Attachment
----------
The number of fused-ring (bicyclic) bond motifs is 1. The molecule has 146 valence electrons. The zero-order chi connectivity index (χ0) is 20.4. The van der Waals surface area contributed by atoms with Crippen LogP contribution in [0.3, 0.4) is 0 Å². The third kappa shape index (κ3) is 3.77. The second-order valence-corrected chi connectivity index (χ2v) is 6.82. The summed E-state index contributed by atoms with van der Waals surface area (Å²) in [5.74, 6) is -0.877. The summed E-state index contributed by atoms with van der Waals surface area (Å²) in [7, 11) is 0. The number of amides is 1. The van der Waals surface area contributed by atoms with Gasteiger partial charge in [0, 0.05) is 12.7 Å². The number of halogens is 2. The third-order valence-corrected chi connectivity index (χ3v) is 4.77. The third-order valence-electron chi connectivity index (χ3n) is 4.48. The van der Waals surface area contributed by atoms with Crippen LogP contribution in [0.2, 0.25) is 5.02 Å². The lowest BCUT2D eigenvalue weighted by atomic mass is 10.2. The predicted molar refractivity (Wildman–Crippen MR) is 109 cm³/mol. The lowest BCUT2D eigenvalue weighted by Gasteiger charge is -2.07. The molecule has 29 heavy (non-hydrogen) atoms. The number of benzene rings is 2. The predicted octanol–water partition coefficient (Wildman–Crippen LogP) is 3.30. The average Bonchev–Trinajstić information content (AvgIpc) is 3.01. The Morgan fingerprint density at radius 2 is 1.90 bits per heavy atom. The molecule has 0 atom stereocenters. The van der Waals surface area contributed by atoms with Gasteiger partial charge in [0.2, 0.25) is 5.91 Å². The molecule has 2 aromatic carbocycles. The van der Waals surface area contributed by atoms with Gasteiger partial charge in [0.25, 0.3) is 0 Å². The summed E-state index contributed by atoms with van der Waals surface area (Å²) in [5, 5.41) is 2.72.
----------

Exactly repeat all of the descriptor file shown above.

The number of fused-ring (bicyclic) bond motifs is 1. The molecule has 146 valence electrons. The zero-order chi connectivity index (χ0) is 20.4. The van der Waals surface area contributed by atoms with Crippen LogP contribution in [0.3, 0.4) is 0 Å². The third kappa shape index (κ3) is 3.77. The second-order valence-corrected chi connectivity index (χ2v) is 6.82. The summed E-state index contributed by atoms with van der Waals surface area (Å²) in [5.74, 6) is -0.877. The summed E-state index contributed by atoms with van der Waals surface area (Å²) in [7, 11) is 0. The number of amides is 1. The van der Waals surface area contributed by atoms with Gasteiger partial charge in [0, 0.05) is 12.7 Å². The number of halogens is 2. The third-order valence-corrected chi connectivity index (χ3v) is 4.77. The third-order valence-electron chi connectivity index (χ3n) is 4.48. The van der Waals surface area contributed by atoms with Crippen LogP contribution in [0.2, 0.25) is 5.02 Å². The lowest BCUT2D eigenvalue weighted by atomic mass is 10.2. The predicted molar refractivity (Wildman–Crippen MR) is 109 cm³/mol. The lowest BCUT2D eigenvalue weighted by Gasteiger charge is -2.07. The molecule has 29 heavy (non-hydrogen) atoms. The number of benzene rings is 2. The predicted octanol–water partition coefficient (Wildman–Crippen LogP) is 3.30. The average Bonchev–Trinajstić information content (AvgIpc) is 3.01. The Morgan fingerprint density at radius 2 is 1.90 bits per heavy atom. The molecule has 0 atom stereocenters. The van der Waals surface area contributed by atoms with Gasteiger partial charge in [0.2, 0.25) is 5.91 Å². The molecule has 2 aromatic carbocycles. The van der Waals surface area contributed by atoms with Gasteiger partial charge in [0.25, 0.3) is 0 Å². The summed E-state index contributed by atoms with van der Waals surface area (Å²) in [5, 5.41) is 2.72.